In surveys of library users, Baker consistently gets high marks for its collections and services, but very low marks for its physical amenities. However, the days of trying to study at Baker despite the drone of the fans, blowing paper and heat and humidity are numbered.
The School is now planning for major renovations to the building to begin in the summer of 2003, the first major renovation of the library section of the building since it was constructed in 1927.
For the renovation to begin, the collections, services and staff at Baker Library will have to be temporarily housed elsewhere on campus and beyond. Arrangements are now being made for this to happen with minimal disruption of services. The first stage in this process will be an evaluation of the titles in the Reference Collection in the Reading Room. Items made redundant by the availability of electronic resources, and out of date or little used titles will be moved to the stacks, or in some cases discarded if doing so will not impede current or future scholarship. The result should be a smaller reference collection where it is easier to locate needed titles and information.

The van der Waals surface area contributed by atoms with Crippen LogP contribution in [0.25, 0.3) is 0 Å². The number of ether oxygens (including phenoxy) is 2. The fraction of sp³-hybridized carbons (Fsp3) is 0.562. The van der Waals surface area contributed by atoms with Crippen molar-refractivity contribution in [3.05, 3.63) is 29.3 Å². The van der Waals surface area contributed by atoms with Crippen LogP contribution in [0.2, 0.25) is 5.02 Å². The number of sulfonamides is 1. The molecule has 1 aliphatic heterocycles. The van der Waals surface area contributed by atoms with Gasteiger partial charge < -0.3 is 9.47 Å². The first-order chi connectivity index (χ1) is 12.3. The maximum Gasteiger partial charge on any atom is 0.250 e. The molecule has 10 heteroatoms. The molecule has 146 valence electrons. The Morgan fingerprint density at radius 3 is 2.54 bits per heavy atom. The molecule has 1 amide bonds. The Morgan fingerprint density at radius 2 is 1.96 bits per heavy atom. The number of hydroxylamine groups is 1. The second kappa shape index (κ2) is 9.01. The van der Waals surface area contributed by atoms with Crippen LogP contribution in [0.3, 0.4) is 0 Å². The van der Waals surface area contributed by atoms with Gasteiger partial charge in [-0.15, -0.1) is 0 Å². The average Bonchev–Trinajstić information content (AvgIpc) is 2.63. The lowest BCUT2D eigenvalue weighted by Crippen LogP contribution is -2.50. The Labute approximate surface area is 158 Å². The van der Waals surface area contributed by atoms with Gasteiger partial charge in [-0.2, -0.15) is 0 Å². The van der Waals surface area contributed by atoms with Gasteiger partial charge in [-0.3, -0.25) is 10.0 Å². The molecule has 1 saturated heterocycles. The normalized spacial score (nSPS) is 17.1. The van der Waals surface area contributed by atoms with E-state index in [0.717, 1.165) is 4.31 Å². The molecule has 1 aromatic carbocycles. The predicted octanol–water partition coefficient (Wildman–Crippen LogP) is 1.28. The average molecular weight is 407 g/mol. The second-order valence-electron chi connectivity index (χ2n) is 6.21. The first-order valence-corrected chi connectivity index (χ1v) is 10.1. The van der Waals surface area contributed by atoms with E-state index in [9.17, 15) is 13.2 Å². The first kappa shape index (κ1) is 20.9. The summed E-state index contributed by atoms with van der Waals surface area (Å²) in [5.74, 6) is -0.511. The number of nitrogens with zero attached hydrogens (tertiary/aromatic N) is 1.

Other steps soon to get underway include the transfer of bound volumes of periodicals from the Baker Reading Room to the stacks and evaluation of periodical titles in the Reading Room for inclusion in the temporary space.
The renovations that are planned encompass more than the Library. The renovated building is designed to be an academic center, housing additional faculty offices and faculty support staff functions such as research associates, the Faculty Research Computing Center and work space for doctoral students. While some inconvenience will be inevitable over the next few years, the result will be a state of the art building that supports the technology and research requirements of the School while preserving the architectural distinction of Baker Library.